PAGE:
The man had been caring for an elderly family member who contracted the virus while abroad in June. The elderly patient was extremely ill and developed septic shock, according to the CDC. Further testing found his levels of virus were "approximately 100,000 times higher than the average level reported in persons infected with Zika virus," according to the report.
The elderly patient died on June 25, and less than a week later, the family member started to exhibit symptoms of the virus, even though he had not traveled to an area with Zika transmission. After a thorough investigation, health officials remained unsure how the virus spread.
The Zika virus is known to spread through mosquito bites, sexual contact and blood transfusions. But none of those means of transmission were documented in this case.
"Patient A was known to have had close contact (i.e., kissing and hugging) with the index patient while the index patient's viral load was found to be very high," CDC researchers said in the report. "Although it is not certain that these types of close contact were the source of transmission, family contacts should be aware that blood and body fluids of severely ill patients might be infectious."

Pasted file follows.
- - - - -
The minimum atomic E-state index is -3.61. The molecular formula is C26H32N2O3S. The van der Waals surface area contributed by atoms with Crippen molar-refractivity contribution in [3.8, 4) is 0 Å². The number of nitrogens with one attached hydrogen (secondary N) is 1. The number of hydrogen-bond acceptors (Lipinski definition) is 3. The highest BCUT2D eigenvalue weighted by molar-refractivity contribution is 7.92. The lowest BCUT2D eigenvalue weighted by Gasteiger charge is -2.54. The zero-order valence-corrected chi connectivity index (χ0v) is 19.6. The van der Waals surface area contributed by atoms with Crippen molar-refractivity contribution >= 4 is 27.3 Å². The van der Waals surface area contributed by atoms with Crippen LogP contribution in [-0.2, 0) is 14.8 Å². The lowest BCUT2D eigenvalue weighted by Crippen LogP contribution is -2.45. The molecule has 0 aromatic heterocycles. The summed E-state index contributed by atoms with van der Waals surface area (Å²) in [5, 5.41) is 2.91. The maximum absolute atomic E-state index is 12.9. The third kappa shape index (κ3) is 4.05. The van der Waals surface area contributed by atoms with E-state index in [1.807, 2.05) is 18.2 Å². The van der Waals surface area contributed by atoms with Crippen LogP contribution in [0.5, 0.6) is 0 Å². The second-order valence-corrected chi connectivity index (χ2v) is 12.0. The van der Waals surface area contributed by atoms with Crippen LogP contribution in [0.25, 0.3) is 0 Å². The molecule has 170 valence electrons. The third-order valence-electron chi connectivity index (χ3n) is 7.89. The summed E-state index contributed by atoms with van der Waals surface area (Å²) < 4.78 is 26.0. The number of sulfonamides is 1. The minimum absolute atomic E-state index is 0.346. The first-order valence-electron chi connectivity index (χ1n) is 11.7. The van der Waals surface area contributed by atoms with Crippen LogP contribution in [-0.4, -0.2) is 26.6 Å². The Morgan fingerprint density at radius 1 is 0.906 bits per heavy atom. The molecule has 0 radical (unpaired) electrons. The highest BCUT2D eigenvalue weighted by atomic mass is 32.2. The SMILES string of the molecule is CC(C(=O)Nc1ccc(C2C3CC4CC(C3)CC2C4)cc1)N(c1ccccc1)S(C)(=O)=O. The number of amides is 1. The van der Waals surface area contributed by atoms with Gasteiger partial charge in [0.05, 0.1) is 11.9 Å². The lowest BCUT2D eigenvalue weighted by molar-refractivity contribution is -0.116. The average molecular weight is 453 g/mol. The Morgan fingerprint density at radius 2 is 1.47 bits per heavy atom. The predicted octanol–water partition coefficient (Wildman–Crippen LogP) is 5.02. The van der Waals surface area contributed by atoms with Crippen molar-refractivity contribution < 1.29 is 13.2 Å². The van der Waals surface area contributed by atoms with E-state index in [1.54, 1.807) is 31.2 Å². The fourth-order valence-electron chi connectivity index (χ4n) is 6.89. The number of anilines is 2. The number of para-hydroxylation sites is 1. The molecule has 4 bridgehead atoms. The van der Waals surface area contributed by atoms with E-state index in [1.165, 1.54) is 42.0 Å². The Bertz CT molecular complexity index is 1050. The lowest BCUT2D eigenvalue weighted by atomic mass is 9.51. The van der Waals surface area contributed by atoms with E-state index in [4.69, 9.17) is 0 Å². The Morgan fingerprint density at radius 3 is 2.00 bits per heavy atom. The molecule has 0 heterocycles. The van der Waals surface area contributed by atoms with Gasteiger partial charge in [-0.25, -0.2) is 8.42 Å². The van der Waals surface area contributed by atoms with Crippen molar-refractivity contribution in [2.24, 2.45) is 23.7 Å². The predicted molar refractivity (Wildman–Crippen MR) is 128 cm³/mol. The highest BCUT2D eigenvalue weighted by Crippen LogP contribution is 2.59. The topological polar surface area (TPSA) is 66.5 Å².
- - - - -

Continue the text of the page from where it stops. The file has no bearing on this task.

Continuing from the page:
Now CDC officials are investigating whether bodily fluids in some patients with extremely high levels of the Zika virus could transmit it in a way not previously documented.